When a parade turns into a road race
On Friday evening, scrambling as usual, I made my way from downtown Saratoga Springs to Ballston Spa so my daughter could ride on a float with her Pop Warner cheerleading squad in the high school's homecoming parade. With the arrival time at the parade's starting point firmly cemented in my brain as 5:45 p.m., I left work at 5:25 (a.k.a. the last possible second) and called my husband to have him meet us at the parking lot by the football field where the parade would end.
We could pile into one vehicle and ride over to the other side of the village. He could just leave us his truck to take home when we got to that end. Bonus for him: I would take both kids (my son wanted to walk with me) so he could go home and get the woodstove going. Brilliant, right? Well, I thought so — until the my plan completely unraveled, that is.
Of course, I didn't get there until 5:45, and then we had to high-tail it to the staging area. My husband dropped us off about a block away, and the kids and I rounded the corner onto the main parade route and started jogging up the hill, only to realize something was definitely wrong.
"Look, there's already some candy on the ground!" (Clue No. 1.)
"Why is our meeting spot completely void of people?" (Clue No. 2.)
Did the parade get cancelled? I checked my BlackBerry — no texts or e-mails to that effect.
"Just call the coach," my son pleaded, as we stood on the sidewalk looking down the hill at the parade route, traffic flowing normally. When I reached her, I could hear the girls in the background doing a cheer. They were already on the backside of the route. The parade started at 5:45. We were supposed to meet at 5:15.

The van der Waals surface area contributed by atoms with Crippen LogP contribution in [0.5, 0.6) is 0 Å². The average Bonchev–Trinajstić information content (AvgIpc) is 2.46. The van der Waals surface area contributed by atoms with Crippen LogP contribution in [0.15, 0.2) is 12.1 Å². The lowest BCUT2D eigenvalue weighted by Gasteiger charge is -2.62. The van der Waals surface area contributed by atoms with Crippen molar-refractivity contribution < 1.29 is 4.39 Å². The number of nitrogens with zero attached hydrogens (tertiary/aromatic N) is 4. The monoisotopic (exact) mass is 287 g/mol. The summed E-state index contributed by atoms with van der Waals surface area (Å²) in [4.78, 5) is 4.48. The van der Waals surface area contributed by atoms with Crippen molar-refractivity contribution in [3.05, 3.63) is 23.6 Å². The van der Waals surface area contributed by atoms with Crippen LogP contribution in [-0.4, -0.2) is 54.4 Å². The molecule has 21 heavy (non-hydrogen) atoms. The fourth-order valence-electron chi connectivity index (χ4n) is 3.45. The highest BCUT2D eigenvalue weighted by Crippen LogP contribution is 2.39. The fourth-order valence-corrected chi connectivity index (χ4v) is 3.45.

Daggers came out of my daughter's eyes as I relayed the information. "You ruined this for me!"
Instead of launching into a tirade of how ungrateful they are for all the insanity I endure to get them to everything they want to do, I just started running. I shot a look back at them, "Let's go then."
So we booked — all the way down the main drag of Ballston Spa, across Route 67 and up to McMaster Street. We ran the whole way, with the kids grabbing candy off the ground and shoving it in their pockets as we went. "That's one good thing about this, Mom," my daughter said. "We get to pick up the leftover candy!"
And I was one step closer to being forgiven. I also was relishing how awesome my kids are at adapting when faced with such a situation. No one was whining about the running, or being cold or hot or thirsty.
When we arrived at the end of the route for the parade, which we managed to miss in its absolute entirety, they both wanted to stay for the football game. So we strategically spent the 6 bucks I had in my pocket at the concession stand and found a seat with some of my daughter's cheer-pals.
We ended up staying until half-time. My son loved watching the high school football players, and my daughter had a ball doing cheers with her two friends who stayed to watch the game. (She was also super cool for having candy to share with her friends.)
So in the end, I believe all was forgiven. It's certainly not the last time I'll mess something up. My kids probably just need to get used to it — if they aren't already.